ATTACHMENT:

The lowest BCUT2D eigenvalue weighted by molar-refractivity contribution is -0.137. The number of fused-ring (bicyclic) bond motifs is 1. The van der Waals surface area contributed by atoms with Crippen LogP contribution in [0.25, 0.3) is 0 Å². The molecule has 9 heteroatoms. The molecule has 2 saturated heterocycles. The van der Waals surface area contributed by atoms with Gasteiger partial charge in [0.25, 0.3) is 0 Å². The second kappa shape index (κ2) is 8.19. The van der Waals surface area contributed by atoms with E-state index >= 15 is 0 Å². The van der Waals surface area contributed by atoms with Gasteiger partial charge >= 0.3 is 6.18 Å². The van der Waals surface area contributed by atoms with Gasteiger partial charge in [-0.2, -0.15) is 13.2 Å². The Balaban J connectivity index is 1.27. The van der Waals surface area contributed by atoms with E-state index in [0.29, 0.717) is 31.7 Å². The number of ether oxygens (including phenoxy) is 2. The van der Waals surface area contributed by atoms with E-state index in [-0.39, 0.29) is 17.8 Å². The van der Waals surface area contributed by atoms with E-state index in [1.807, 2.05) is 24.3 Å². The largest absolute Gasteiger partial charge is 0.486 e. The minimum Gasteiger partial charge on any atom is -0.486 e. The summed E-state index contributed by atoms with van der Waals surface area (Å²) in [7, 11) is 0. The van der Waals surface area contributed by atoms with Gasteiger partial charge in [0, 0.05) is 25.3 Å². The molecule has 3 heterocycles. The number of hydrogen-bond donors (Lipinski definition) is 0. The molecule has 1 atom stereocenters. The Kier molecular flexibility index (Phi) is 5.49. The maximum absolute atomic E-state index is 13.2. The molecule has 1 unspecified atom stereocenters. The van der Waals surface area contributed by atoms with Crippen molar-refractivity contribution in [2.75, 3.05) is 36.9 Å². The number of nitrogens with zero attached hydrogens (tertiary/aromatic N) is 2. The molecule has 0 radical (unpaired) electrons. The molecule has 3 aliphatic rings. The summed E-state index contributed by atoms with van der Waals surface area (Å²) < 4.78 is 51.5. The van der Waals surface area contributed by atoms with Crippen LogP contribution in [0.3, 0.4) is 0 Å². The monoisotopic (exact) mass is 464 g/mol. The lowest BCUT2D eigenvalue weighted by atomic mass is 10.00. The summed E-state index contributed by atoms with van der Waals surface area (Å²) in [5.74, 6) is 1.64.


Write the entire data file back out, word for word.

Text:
The lowest BCUT2D eigenvalue weighted by molar-refractivity contribution is -0.137. The number of fused-ring (bicyclic) bond motifs is 1. The van der Waals surface area contributed by atoms with Crippen LogP contribution in [0.25, 0.3) is 0 Å². The molecule has 9 heteroatoms. The molecule has 2 saturated heterocycles. The van der Waals surface area contributed by atoms with Gasteiger partial charge in [0.25, 0.3) is 0 Å². The second kappa shape index (κ2) is 8.19. The van der Waals surface area contributed by atoms with E-state index >= 15 is 0 Å². The van der Waals surface area contributed by atoms with Gasteiger partial charge >= 0.3 is 6.18 Å². The van der Waals surface area contributed by atoms with Gasteiger partial charge in [-0.2, -0.15) is 13.2 Å². The Balaban J connectivity index is 1.27. The van der Waals surface area contributed by atoms with E-state index in [0.29, 0.717) is 31.7 Å². The number of ether oxygens (including phenoxy) is 2. The van der Waals surface area contributed by atoms with E-state index in [-0.39, 0.29) is 17.8 Å². The van der Waals surface area contributed by atoms with E-state index in [1.807, 2.05) is 24.3 Å². The largest absolute Gasteiger partial charge is 0.486 e. The minimum Gasteiger partial charge on any atom is -0.486 e. The summed E-state index contributed by atoms with van der Waals surface area (Å²) in [7, 11) is 0. The van der Waals surface area contributed by atoms with Gasteiger partial charge in [0, 0.05) is 25.3 Å². The molecule has 3 heterocycles. The number of hydrogen-bond donors (Lipinski definition) is 0. The molecule has 1 atom stereocenters. The Kier molecular flexibility index (Phi) is 5.49. The maximum absolute atomic E-state index is 13.2. The molecule has 1 unspecified atom stereocenters. The van der Waals surface area contributed by atoms with Crippen molar-refractivity contribution in [2.75, 3.05) is 36.9 Å². The number of nitrogens with zero attached hydrogens (tertiary/aromatic N) is 2. The molecule has 0 radical (unpaired) electrons. The molecule has 3 aliphatic rings. The summed E-state index contributed by atoms with van der Waals surface area (Å²) < 4.78 is 51.5. The van der Waals surface area contributed by atoms with Crippen LogP contribution in [0.3, 0.4) is 0 Å². The monoisotopic (exact) mass is 464 g/mol. The lowest BCUT2D eigenvalue weighted by atomic mass is 10.00. The summed E-state index contributed by atoms with van der Waals surface area (Å²) in [5.74, 6) is 1.64.